I guess the worst-case scenario is if I completely fail to explain how it works, only a few people figure it out, and everybody just goes to the forums and finds “the best program to use” and calls it quits. If that happens, eh. Okay. Hopefully I can get feedback during beta to give it the broadest possible appeal without watering it down, but you know what? If it ultimately just flops, I’m okay with that.

The thing is, it can be hard to tell what’s going to be popular during development — what’s fun to me isn’t necessarily fun to other people, or fun in the context of the rest of the game. But I’d rather go out on a limb and try something weird than play it safe and get bland results. I can’t afford to be bland.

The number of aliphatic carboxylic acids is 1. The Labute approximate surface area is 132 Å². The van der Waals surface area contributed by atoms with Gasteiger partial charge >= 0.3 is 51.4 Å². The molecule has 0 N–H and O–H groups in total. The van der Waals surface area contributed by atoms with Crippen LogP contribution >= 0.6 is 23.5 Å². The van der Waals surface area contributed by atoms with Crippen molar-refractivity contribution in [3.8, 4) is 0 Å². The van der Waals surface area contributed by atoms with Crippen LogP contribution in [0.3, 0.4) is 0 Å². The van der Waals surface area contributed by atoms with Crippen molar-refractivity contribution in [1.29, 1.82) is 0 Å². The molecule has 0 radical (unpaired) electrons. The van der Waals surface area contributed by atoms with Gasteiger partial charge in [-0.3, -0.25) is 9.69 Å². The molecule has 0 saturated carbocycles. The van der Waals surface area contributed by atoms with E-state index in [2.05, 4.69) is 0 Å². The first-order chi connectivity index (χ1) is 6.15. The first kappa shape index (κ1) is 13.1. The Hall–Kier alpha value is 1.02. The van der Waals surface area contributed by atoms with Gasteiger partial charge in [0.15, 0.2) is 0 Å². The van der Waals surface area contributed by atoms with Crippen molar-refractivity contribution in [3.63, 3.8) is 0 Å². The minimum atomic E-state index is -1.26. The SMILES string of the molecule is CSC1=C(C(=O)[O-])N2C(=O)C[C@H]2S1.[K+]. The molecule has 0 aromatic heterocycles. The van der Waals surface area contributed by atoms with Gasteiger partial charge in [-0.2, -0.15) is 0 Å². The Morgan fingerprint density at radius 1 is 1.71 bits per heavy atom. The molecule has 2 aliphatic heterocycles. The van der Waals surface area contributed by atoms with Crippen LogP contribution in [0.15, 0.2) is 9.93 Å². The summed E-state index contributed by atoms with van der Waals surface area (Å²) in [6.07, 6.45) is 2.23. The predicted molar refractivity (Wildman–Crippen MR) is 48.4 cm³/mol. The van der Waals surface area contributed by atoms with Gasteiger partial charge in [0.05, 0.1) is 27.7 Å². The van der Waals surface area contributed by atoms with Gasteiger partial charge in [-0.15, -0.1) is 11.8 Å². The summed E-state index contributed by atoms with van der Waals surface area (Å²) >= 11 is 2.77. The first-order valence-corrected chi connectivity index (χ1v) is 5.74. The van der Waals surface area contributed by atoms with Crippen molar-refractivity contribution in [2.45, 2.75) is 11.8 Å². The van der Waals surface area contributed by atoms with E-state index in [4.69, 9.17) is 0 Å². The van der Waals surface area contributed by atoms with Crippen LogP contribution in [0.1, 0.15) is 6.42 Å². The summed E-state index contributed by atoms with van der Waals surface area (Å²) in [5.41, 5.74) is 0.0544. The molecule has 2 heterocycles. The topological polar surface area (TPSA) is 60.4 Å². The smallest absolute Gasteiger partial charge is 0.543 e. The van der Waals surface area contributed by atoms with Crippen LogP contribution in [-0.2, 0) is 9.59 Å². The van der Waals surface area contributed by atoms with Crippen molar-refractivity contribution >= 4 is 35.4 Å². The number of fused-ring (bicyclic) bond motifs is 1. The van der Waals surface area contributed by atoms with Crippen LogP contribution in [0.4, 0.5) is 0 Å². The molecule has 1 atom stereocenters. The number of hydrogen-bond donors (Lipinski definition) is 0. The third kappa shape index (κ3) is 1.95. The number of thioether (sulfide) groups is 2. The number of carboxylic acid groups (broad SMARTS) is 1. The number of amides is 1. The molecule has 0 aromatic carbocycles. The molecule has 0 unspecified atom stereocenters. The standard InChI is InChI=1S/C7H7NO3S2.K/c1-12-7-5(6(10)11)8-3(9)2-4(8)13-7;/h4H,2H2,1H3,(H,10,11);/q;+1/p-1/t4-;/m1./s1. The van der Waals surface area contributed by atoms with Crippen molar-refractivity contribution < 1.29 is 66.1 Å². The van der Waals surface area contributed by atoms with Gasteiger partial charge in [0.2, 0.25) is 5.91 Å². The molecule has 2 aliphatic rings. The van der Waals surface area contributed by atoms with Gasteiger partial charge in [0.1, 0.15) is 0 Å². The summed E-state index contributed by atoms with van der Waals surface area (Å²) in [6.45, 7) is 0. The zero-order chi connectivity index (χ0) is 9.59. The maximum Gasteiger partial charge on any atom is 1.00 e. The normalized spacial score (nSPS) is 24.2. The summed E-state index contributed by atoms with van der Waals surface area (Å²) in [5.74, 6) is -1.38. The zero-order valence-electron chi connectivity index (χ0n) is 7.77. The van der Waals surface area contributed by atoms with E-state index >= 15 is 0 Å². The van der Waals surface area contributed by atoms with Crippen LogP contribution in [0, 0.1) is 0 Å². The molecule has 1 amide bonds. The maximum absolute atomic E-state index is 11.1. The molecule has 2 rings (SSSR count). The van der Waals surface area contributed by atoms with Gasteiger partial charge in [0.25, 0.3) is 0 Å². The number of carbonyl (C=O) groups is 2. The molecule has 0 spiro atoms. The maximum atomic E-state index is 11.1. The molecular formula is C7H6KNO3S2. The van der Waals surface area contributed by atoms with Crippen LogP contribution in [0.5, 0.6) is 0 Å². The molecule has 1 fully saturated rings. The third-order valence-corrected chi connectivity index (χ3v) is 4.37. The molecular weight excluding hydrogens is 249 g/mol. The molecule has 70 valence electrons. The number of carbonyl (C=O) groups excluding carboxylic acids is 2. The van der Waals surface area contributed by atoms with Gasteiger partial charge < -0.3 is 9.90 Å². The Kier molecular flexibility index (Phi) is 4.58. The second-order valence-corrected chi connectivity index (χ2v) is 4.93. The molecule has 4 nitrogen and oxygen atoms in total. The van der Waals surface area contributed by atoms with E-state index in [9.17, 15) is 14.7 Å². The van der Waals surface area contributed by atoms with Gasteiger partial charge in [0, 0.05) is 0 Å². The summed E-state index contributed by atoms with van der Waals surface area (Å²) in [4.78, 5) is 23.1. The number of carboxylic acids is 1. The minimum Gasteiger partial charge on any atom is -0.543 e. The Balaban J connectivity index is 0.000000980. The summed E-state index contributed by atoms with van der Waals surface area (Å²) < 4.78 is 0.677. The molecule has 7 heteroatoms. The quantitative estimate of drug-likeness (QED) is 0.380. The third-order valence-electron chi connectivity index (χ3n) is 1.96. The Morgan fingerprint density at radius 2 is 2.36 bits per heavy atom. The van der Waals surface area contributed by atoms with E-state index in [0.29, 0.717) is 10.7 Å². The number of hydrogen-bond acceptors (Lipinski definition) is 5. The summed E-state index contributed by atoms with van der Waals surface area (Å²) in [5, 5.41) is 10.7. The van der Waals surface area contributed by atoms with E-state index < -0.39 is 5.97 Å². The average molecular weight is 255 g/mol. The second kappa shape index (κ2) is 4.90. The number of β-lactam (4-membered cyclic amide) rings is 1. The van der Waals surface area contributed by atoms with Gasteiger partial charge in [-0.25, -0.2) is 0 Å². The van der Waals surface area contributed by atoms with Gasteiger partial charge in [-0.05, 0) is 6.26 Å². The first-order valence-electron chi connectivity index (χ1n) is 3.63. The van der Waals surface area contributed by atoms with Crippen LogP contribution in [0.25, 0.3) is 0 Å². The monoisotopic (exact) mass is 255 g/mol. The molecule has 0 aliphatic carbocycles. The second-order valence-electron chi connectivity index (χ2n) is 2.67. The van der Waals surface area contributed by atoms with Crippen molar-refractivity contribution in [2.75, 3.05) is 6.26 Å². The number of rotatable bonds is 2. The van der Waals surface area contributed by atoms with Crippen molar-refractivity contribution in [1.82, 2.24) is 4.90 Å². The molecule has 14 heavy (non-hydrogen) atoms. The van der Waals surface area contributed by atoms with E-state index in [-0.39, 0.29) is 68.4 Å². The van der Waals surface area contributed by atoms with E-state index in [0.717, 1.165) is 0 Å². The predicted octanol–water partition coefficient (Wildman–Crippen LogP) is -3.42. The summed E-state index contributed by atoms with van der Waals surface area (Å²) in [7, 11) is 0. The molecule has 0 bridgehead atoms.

In a similar vein, the Animal Husbandry skill might blow some peoples’ minds. In order to breed the best animals, you’ll need to understand that some traits are dominant and some are recessive.

Okay, maybe that’s going too far. Hmm… yeah, probably so.

Well, you can take anything too far… the trick is finding the sweet spot where it’s most entertaining! The golems seem to have a pretty high entertainment factor to me, and hopefully other people will agree.

Mini Golem Art

I’m really happy with the little golem. This really helped make the whole thing possible. I tried to find a low-poly-count golem that has a bottle-throwing animation, but there just wasn’t anything like that out there. Zsolnay Gergely created this model for me — thanks so much!